AgilePM Process

From AgilePM wiki
Jump to: navigation, search


The AgilePM approach to development and delivery is both iterative and incremental, with the most important business needs typically being addressed early in the project while less important features are delivered later. The iterative nature of DSDM enables business representatives to see the solution as it evolves, receive deliverables during the project, to provide feedback on it and to request changes throughout the development of the solution.

AgilePM integrates project management and product development into a single process. For many organisations, the AgilePM approach is all that is needed, although some gain value from integrating AgilePM with other methods e.g. project management methods, such as PRINCE2 and PMI, or software engineering practices, from eXtremeProgramming (XP).

The AgilePM process

The AgilePM process model shows the AgilePM phases and how they relate to one another. This process model is then used by each project to derive their lifecycle.


The project process, as shown in the figure above, has four main phases:

  1. Feasibility,
  2. Foundations,
  3. Evolutionary Development
  4. Deployment.

These are preceded by the Pre-Project phase and followed by the Post-Project phase, giving six phases in total. All phases are formally defined later in this chapter in terms of their purpose and what needs to be in place before they can be successful.

Pre-Project Phase

The Pre-Project phase ensures that only the right projects are started, and that they are set up correctly, based on a clearly defined objective.

So what make it a good project to start for the organization? - Provide a possible good return on investment (this will be investigated later) - Aligned with the strategy of the company - Compares well with all other project ideas

Feasibility Phase

The Feasibility phase is to investigate the project idea from a technical and business point of view. Frist to establish whether the proposed project is likely to be feasible from a technical perspective and whether it appears cost-effective from a business perspective so it provides a good return on investment. The effort associated with Feasibility should be just enough to decide whether further investigation is justified, or whether the project should be stopped now, as it is unlikely to be viable. Stopping a project should not be seen a bad but should be seen as positive as you have:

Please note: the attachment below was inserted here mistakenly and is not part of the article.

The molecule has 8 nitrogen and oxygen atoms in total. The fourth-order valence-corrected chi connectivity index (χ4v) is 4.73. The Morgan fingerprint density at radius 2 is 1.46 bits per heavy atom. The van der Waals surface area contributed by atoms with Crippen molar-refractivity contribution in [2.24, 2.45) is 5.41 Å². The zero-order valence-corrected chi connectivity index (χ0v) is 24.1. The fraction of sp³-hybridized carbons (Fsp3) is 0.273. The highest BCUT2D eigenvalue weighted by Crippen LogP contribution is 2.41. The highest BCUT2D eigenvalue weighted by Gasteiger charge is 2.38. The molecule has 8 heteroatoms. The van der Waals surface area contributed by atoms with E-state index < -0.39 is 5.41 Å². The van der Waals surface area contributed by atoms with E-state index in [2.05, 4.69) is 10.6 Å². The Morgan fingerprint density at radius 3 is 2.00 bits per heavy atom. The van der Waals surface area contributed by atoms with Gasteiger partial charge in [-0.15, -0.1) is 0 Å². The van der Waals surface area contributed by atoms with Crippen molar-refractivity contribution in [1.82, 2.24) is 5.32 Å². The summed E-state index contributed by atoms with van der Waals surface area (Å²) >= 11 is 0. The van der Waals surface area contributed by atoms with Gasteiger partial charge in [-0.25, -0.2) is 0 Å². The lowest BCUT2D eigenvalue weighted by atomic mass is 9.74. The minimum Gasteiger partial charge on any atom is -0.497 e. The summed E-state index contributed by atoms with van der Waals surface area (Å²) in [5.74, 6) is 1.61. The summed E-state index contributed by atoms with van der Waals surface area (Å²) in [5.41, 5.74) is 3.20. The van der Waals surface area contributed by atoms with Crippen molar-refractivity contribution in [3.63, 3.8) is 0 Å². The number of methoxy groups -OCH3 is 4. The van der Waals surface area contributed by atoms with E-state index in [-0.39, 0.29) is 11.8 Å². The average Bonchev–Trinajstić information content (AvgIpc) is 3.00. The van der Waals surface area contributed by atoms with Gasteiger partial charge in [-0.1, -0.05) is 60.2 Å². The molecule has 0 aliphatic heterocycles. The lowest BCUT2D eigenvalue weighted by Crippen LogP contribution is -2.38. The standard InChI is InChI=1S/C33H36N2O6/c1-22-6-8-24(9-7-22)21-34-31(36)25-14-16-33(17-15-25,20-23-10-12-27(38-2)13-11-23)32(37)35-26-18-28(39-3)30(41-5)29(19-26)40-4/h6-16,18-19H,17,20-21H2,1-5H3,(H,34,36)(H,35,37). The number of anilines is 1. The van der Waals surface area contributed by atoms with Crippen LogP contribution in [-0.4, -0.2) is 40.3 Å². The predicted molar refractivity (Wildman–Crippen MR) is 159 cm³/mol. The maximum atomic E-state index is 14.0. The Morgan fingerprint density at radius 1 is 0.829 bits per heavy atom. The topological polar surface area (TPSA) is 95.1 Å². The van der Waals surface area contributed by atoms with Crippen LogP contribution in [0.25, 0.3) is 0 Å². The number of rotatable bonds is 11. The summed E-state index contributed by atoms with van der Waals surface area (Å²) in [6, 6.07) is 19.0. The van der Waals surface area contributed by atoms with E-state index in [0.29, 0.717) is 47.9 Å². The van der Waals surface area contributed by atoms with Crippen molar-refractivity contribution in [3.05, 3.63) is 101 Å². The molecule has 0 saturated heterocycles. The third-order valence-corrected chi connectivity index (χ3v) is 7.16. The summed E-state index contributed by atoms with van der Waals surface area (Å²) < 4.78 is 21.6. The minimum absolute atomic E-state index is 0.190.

1. Saved the company from wasting an investing in a poor project
  2. Allowed another more important project to start sooner

Foundations Phase

The Foundations phase continue the investigation that was started in the Feasibility phase. It is intended to establish a better (but not fully detailed) understanding of the business reasons for the project, the potential solution that will be created by the project, and how development and delivery of the solution will be managed. The Foundations phase avoids low levels of detail so it should take no longer than a few weeks and this is also true for large and complex projects. The detail work associated with requirements, and how they should be met as part of the solution, is intentionally left until the Evolutionary Development phase of the project and even the focus is only on what will be development in the next phase.